Getting the Government's Investing in Educational Success programme running in relatively quick order was never going to be easy. The concept was bound to be opposed by some teachers, while the establishment of "communities of schools" by those who saw its merits was always going to take time. It is, therefore, encouraging that 11 such communities, with a total roll of 38,000 pupils, have signed up to begin working with the model from the start of next year. That represents a good outcome given the idea of paying the best teachers and principals more to lift achievement across a group of schools was first mentioned in the Prime Minister's State of the Nation speech in January.
Its genesis, of course, goes back further. It lies in a sharp drop in this country's 15-year-old pupils' position in mathematics, reading and science in the 2013 Programme for International Student Assessment (Pisa) rankings. This led the Government to seek the insights of the highly influential OECD survey's designer, Andreas Schleicher. His key finding is that top-performing countries ensure their most talented school leaders and staff are in the most needy schools. The Government's means of achieving this involves spending $359 million over four years, some of which will pay the best principals and teachers more to spend time in other schools, and some of which will be used by struggling schools to attract these mentors.
The use of Dr Schleicher's ideas presented a difficulty for the teacher unions. How could they oppose the prescription of such an acknowledged educational expert? Sensibly, the secondary teachers' union, the Post Primary Teachers Association, decided to support the programme. So, too, did the Secondary Principals Association. While some PPTA members may have had qualms about this being performance pay in another guise, most clearly saw that it offered a strong incentive for good candidates to enter the teaching profession and remain there.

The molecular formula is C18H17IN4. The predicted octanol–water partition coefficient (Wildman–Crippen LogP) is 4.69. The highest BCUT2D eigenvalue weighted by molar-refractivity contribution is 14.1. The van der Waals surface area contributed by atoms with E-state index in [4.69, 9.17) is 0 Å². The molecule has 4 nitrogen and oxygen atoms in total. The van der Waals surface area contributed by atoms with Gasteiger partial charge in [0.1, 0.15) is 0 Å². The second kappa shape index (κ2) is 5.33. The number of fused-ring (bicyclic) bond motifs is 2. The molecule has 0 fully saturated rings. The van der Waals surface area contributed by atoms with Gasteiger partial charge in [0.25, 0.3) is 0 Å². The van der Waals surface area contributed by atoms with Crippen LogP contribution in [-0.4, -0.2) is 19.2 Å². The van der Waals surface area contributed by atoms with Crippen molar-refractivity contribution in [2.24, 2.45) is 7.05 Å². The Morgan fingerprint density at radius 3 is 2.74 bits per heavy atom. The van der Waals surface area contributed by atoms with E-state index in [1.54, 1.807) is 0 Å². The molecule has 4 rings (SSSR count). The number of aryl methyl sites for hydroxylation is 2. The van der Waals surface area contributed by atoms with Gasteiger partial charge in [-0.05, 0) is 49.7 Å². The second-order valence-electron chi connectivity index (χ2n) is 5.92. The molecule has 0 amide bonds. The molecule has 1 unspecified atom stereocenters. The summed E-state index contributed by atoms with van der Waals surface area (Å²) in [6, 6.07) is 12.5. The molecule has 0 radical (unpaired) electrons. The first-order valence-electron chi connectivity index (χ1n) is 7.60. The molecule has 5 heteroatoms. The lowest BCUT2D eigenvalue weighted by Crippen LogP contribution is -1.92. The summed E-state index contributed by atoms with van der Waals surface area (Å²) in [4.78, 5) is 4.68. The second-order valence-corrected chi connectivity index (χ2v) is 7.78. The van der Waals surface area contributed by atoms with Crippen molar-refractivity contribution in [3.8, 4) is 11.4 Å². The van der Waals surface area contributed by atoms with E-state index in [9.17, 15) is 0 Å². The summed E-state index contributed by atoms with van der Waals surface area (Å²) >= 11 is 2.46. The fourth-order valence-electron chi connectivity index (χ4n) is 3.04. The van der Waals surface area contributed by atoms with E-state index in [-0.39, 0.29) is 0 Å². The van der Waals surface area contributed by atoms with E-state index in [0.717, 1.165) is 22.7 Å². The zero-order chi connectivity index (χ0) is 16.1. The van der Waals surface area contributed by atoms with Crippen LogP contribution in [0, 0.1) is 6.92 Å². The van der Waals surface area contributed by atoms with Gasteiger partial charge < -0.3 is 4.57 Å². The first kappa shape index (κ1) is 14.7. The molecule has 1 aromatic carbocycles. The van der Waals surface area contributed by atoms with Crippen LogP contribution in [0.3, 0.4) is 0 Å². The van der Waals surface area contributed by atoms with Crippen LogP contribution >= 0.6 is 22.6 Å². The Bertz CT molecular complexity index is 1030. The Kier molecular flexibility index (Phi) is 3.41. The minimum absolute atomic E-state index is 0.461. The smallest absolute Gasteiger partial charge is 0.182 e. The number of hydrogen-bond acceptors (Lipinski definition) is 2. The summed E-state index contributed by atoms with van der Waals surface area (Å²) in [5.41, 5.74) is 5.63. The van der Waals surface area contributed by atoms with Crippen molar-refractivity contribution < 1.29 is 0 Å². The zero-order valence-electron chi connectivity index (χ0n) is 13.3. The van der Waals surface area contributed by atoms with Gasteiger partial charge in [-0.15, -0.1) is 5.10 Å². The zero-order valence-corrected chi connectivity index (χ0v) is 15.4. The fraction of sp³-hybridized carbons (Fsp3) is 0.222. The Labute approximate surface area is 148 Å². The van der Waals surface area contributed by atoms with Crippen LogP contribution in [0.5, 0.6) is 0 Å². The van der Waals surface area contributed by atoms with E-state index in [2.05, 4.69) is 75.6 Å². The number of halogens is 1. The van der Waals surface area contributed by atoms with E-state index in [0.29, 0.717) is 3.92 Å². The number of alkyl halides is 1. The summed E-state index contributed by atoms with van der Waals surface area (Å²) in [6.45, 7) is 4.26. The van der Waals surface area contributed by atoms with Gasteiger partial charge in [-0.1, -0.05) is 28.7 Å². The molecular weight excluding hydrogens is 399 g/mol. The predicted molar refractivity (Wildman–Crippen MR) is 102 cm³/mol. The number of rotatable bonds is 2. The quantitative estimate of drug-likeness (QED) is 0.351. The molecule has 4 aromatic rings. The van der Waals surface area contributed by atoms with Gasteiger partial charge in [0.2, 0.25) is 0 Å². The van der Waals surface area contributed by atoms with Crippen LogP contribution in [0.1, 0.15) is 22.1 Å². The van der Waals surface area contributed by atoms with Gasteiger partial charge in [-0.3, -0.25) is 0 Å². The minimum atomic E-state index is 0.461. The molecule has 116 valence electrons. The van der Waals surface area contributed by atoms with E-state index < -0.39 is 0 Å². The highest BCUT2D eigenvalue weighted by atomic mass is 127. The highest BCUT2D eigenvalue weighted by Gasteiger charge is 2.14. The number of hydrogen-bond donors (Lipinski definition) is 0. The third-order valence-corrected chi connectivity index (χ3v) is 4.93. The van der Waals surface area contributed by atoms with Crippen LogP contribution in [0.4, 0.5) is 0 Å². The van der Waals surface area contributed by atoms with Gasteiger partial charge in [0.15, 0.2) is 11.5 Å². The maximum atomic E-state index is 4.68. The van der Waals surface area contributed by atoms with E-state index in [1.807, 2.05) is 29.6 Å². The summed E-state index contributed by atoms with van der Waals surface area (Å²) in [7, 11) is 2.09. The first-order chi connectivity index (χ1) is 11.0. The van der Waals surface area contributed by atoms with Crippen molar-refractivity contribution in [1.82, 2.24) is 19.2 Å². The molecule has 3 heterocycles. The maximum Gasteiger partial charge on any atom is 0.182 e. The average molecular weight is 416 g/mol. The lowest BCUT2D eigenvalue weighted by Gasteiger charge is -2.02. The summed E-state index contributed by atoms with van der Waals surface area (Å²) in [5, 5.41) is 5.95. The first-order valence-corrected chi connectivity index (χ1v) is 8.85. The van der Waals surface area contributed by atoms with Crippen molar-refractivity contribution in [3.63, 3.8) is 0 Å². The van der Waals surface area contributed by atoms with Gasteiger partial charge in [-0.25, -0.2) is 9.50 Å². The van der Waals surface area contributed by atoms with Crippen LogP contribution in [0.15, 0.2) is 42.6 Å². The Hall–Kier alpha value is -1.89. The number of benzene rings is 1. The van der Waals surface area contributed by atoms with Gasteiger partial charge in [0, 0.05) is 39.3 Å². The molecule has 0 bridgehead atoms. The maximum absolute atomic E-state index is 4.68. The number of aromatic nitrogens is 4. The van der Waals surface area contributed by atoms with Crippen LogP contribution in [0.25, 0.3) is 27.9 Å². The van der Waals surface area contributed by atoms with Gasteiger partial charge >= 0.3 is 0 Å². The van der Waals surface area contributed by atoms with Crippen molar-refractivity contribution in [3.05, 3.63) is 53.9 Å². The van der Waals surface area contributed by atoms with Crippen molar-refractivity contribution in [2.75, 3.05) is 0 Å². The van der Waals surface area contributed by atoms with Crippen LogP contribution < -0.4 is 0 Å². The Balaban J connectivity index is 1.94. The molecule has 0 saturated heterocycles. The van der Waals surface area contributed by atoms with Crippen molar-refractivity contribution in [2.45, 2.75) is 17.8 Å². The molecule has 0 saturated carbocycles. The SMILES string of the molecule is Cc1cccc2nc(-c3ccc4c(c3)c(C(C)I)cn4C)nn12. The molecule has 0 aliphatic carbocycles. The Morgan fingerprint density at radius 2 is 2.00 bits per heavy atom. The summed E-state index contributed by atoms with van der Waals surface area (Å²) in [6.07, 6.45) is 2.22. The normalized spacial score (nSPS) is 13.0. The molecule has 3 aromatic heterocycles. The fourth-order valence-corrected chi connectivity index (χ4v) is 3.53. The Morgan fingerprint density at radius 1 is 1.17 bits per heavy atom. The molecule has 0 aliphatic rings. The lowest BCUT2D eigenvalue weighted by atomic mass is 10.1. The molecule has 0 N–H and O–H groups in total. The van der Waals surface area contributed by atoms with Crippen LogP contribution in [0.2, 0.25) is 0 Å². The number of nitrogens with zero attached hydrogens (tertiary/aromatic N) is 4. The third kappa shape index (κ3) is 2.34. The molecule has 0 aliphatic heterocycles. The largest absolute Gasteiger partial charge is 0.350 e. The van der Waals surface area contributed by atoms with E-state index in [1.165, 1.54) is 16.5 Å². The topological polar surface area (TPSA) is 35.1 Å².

Regrettably, however, the primary teachers' union, the NZEI, has remained opposed to the programme. Unconvincingly, it maintains the Government's money would be better spent helping struggling schools cope with children impaired by poverty and neglect. That overlooks the increasing awareness of the importance of excellent teaching and school leadership. This was underlined by a Herald-Digipoll survey in mid-year which found more than 60 per cent of those polled wanted money spent on trying to improve teaching standards, rather than cutting class sizes. The latter was the centrepiece of the Labour Party's education policy.
The Education Minister, Hekia Parata, says 71 expressions of interest have so far been received for the programme. Given the NZEI's stance, it is encouraging, also, that she was able to note the first tranche of school hubs, to be announced later this week, would include primary, intermediate, secondary and area schools. They were, she added, all over the country and covered all deciles. The latter is especially important if the scheme is to work as designed, with pupils from every socio-economic background challenged by excellent teaching.
One proviso must be mentioned. It will be important the skills of the expert principals and teachers are not stretched so thinly that they lose the ability to effect change in low-performing schools and devote sufficient time to their own. There will, by necessity, be an element of experimentation before best practice emerges. But that is a relatively minor concern. Most important is the enthusiastic uptake for a programme that will reward good teachers and benefit both children, especially those in poor socio-economic areas, and the standing of this country's education system.